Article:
"I should like particularly, to underline how the administration of water and food, even when provided by artificial means, always represents a natural means of preserving life, not a medical act." (1)
Those are the words of Pope John Paul II, speaking in March 2004 to an international congress held in Rome. The conference was on "Life-sustaining Treatments and Vegetative State: Scientific Advances and Ethical Dilemmas," and it was organized by the World Federation of Catholic Medical Associations and the Pontifical Academy for Life. The pope was able to cut through all the ethical dilemmas. Although he acknowledged that a patient in a persistent vegetative state, or PVS, "shows no evident sign of self-awareness or of awareness of the environment, and seems unable to interact with others or to react to specific stimuli," he said that they should be kept alive indefinitely. Such patients, he insisted, "retain their human dignity in all its fullness" and "the loving gaze of God the Father continues to fall upon them." For this reason, he said, it is obligatory to continue to provide them with food and water, even if this can only be done through a tube. The pope added that to withdraw the tube, knowing that it will lead to the death of the patient, is "euthanasia by omission."
The pope supported his conclusion by arguing that some patients with PVS make at least a partial recovery, and, in the current state of medical science, we are still unable to predict with certainty which patients will recover and which will not. But here he seems to have been poorly advised. While it is true that in most PVS cases, we cannot definitively exclude the possibility of recovery, modern brain-imaging techniques do now enable us to know that in some PVS cases, the entire cortex has been destroyed. Then, no recovery is possible, for the cortex cannot reconstitute itself. Hence the argument for preserving the lives of these patients cannot be based on medical uncertainty.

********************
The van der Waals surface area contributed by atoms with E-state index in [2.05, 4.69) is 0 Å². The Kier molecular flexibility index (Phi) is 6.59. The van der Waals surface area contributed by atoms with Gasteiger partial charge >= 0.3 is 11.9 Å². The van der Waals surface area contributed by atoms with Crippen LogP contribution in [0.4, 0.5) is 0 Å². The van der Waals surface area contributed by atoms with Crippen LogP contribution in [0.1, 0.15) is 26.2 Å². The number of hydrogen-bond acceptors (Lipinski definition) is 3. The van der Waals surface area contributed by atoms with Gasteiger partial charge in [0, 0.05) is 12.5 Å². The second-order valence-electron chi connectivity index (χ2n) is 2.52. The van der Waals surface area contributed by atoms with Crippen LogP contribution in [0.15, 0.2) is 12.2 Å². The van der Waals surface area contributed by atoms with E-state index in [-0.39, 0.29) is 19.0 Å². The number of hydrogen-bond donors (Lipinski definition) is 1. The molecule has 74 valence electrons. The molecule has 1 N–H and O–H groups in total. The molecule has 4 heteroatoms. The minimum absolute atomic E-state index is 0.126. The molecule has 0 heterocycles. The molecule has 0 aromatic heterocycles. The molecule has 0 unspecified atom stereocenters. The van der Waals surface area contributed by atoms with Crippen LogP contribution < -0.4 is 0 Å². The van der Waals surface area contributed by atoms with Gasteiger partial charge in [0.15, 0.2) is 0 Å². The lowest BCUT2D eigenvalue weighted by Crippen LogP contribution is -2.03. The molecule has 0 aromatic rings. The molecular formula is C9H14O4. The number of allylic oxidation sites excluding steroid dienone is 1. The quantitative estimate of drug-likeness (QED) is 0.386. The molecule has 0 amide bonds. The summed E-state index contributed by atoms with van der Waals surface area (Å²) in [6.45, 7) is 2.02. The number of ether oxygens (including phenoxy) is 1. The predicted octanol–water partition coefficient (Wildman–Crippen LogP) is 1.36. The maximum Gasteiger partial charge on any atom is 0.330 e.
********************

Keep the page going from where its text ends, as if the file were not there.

No dilemmas for the pope, then, but plenty for Catholic hospitals around the world. In the United States, there are about ten thousand patients in a persistent vegetative state. Many of them are in one of the approximately six hundred hospitals run by the Catholic Health Association. Consistently with the views of some Catholic bioethicists, these hospitals have regarded artificial feeding as an "extraordinary means of life-support" and therefore as something that they are not obligated to provide.
Dr. Charles Daschbach, academic director at St. Joseph's Hospital in Phoenix, Arizona, told the Arizona Republic that at St. Joseph's decisions about whether to continue tube feeding were based on "balancing sufficient benefits to the patients against any burdens to patients and their families." He added that the pope's speech "was not sent as a part of the official church teachings." (2) Laurence O'Connell, director of the nonsectarian Park Ridge Center for Health, Faith, and Ethics in Chicago, put it more bluntly, describing the pope's statement as "a …